Sure Jason! I thought of one more thing. I think helping PR staff learn about social media, but also help them learn how to express the need for it to decision makers in the organization. I know a lot of PR people who want to learn about social media, but their organization doesn't understand the importance of social media to their organization. Also helping them explain what are the appropriate PR avenues on social media apps is key too. I have seen executives telling their staff- we need a Facebook page, but the staff either not understanding that it's not appropriate for their organization, or, the staff does know it's not appropriate, but doesn't have the language to move the decision maker. I realize their is some personal responsibility necessary on both parties sides.

  • http://icantkeepup.blogspot.com Deb Robison

    Sure Jason! I thought of one more thing. I think helping PR staff learn about social media, but also help them learn how to express the need for it to decision makers in the organization. I know a lot of PR people who want to learn about social media, but their organization doesn't understand the importance of social media to their organization. Also helping them explain what are the appropriate PR avenues on social media apps is key too. I have seen executives telling their staff- we need a Facebook page, but the staff either not understanding that it's not appropriate for their organization, or, the staff does know it's not appropriate, but doesn't have the language to move the decision maker. I realize their is some personal responsibility necessary on both parties sides.

  • http://www.copywriteink.blogspot.com Rich Becker

    It's almost as if you were in my class on Friday, Jason.

    I warned off public relations professionals and communicators from becoming so entrenched in field associations that they forget to participate in industry associations representing their clients and employers. And I reminded them that as much as the “social media” experts sometimes believe they are driving the industry, I continually learn that we represent only a fraction of a fraction that makes up business employing social media.

    Great observations and it was good to see you in Vegas.

    Best,
    Rich

  • http://www.copywriteink.blogspot.com Rich Becker

    It's almost as if you were in my class on Friday, Jason.

    I warned off public relations professionals and communicators from becoming so entrenched in field associations that they forget to participate in industry associations representing their clients and employers. And I reminded them that as much as the “social media” experts sometimes believe they are driving the industry, I continually learn that we represent only a fraction of a fraction that makes up business employing social media.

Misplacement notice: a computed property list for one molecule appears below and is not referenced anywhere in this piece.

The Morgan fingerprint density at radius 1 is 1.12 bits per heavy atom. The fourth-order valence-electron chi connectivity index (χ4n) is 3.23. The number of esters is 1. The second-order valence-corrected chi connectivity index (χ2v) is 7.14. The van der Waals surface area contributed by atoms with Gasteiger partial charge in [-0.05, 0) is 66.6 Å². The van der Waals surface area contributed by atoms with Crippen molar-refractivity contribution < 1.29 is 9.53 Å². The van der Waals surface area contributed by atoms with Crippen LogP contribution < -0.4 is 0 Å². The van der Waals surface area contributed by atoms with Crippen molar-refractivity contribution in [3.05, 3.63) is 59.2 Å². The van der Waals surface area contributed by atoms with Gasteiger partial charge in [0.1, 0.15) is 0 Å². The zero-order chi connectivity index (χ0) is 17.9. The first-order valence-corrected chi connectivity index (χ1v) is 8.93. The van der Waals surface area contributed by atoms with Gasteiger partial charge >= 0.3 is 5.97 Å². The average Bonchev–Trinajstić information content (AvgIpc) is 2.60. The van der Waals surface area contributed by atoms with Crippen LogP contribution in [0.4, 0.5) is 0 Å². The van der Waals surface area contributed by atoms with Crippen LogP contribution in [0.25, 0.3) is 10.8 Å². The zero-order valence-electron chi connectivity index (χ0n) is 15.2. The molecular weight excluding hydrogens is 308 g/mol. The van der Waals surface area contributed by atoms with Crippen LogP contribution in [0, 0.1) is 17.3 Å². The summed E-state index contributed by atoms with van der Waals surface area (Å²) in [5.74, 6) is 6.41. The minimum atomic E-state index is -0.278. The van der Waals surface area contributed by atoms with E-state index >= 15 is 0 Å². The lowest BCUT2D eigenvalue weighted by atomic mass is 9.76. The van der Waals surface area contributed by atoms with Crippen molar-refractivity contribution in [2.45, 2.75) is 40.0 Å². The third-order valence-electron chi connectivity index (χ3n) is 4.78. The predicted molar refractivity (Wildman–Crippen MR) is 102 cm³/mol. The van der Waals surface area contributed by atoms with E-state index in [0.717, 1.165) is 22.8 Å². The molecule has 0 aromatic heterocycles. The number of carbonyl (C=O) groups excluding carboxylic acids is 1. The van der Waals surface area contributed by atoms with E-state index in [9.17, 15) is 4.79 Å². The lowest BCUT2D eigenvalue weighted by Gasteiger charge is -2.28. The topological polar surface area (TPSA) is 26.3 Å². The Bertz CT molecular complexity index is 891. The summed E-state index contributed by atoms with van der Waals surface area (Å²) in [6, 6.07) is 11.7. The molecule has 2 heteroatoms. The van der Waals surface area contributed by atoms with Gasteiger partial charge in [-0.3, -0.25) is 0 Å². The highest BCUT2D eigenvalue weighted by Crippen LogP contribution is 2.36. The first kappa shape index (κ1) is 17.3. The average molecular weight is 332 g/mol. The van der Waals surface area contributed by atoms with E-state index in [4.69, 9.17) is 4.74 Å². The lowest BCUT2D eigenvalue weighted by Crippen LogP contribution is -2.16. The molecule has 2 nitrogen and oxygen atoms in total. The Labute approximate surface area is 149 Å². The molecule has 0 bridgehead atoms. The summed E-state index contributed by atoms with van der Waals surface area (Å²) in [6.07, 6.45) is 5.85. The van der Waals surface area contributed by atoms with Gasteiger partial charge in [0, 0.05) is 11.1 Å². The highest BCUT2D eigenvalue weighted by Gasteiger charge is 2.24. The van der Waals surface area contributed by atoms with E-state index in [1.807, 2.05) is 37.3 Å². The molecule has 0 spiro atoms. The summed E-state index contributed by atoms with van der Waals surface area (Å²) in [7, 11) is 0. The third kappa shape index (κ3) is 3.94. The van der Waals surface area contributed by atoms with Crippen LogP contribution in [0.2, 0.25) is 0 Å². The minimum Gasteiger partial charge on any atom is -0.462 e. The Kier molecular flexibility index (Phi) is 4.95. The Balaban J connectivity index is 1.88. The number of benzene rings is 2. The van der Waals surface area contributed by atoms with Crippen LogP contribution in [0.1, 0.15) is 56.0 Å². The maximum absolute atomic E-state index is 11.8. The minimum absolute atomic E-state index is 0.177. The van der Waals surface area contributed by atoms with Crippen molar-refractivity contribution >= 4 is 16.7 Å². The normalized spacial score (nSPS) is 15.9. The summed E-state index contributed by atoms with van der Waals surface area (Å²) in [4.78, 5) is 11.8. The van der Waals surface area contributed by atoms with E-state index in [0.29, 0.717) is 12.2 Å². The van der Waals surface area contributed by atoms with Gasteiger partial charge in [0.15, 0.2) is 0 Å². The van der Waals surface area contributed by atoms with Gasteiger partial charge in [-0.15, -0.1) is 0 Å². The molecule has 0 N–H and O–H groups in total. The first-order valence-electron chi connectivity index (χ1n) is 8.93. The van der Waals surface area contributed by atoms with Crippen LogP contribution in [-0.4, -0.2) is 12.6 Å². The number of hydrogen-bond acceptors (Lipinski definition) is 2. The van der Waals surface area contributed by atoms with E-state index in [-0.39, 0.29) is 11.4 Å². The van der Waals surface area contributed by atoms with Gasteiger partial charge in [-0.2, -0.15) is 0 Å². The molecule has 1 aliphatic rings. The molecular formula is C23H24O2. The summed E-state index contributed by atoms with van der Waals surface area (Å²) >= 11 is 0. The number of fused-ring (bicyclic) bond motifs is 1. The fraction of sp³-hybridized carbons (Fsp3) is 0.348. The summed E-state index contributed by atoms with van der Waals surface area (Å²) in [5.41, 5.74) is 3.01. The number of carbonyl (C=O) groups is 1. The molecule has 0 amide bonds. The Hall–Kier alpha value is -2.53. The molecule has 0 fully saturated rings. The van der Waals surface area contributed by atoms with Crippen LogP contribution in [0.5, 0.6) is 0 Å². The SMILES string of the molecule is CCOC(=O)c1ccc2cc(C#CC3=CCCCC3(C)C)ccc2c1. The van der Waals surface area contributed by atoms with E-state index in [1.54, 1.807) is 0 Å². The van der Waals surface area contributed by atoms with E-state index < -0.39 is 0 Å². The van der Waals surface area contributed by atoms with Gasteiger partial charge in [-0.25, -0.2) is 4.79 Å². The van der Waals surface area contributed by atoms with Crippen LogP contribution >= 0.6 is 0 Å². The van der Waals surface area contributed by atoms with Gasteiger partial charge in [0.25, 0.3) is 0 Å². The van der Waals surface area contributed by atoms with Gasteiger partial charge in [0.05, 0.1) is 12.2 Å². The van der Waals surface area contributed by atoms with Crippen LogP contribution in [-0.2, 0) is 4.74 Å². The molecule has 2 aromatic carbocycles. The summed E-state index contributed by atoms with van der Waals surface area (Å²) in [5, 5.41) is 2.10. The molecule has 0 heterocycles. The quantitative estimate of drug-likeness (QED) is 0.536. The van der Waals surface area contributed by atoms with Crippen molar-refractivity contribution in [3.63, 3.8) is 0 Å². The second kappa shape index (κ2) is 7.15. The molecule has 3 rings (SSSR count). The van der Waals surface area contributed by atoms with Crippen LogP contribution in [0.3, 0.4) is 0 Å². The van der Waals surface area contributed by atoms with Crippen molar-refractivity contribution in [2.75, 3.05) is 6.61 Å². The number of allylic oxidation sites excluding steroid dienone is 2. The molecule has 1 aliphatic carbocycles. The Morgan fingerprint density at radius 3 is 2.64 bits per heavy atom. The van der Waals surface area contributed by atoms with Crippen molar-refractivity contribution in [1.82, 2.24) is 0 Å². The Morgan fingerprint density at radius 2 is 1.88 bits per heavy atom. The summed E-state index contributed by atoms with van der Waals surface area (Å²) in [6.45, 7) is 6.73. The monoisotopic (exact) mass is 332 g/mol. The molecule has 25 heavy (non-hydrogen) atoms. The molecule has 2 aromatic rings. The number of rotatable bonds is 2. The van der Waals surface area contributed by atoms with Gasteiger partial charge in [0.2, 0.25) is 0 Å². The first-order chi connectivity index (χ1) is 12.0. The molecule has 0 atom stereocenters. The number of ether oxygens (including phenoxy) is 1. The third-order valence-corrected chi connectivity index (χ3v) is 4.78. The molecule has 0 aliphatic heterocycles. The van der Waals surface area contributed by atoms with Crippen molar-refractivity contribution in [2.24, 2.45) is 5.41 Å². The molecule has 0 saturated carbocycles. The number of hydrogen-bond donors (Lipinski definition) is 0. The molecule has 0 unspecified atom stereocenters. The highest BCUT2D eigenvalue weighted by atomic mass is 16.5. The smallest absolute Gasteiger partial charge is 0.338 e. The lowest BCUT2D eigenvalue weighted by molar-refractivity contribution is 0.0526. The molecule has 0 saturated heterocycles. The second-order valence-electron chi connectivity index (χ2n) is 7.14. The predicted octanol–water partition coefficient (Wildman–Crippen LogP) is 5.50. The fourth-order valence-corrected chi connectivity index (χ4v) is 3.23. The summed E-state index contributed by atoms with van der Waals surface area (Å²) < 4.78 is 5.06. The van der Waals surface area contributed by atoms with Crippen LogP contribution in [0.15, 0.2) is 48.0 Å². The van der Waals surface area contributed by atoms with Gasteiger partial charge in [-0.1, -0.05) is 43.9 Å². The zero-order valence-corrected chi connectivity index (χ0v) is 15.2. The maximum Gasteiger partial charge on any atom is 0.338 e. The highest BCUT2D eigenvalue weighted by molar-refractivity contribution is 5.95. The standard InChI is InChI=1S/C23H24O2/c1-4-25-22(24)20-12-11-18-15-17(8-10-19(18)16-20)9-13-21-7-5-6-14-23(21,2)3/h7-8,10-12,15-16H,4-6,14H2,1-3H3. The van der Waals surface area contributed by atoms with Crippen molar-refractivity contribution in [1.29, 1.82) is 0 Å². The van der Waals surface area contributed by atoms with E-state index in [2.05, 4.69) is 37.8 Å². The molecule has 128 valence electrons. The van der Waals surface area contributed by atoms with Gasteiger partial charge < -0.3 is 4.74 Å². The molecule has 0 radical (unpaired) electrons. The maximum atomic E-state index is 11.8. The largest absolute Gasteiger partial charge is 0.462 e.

Great observations and it was good to see you in Vegas.

    Best,
    Rich

  • http://www.copywriteink.blogspot.com Rich Becker

    It's almost as if you were in my class on Friday, Jason.

    I warned off public relations professionals and communicators from becoming so entrenched in field associations that they forget to participate in industry associations representing their clients and employers. And I reminded them that as much as the “social media” experts sometimes believe they are driving the industry, I continually learn that we represent only a fraction of a fraction that makes up business employing social media.

    Great observations and it was good to see you in Vegas.

    Best,
    Rich

  • http://blog.clearcastdigitalmedia.com/ mchamberlin

    I've been rolling a response around in my head for a few days and came up with more of an echo to your thoughts on the echo chamber. Chris Brogan had a similar post the other day, too, likening SM tools to the telephone. http://www.chrisbrogan.com/social-media-tools-a

    I had a similar observation after returning from the New Media Expo last year. Seems like two things happen: we all get sucked into all the cool tools and lost sight of what they're supposed to do and, 2) we forget to let the rest of the world know why this is important. My post: http://blog.clearcastdigitalmedia.com/2008/10/e

  • http://blog.clearcastdigitalmedia.com/ mchamberlin

    I've been rolling a response around in my head for a few days and came up with more of an echo to your thoughts on the echo chamber. Chris Brogan had a similar post the other day, too, likening SM tools to the telephone. http://www.chrisbrogan.com/social-media-tools-a

    I had a similar observation after returning from the New Media Expo last year. Seems like two things happen: we all get sucked into all the cool tools and lost sight of what they're supposed to do and, 2) we forget to let the rest of the world know why this is important. My post: http://blog.clearcastdigitalmedia.com/2008/10/e

  • http://blog.clearcastdigitalmedia.com/ mchamberlin

    I've been rolling a response around in my head for a few days and came up with more of an echo to your thoughts on the echo chamber. Chris Brogan had a similar post the other day, too, likening SM tools to the telephone. http://www.chrisbrogan.com/social-media-tools-a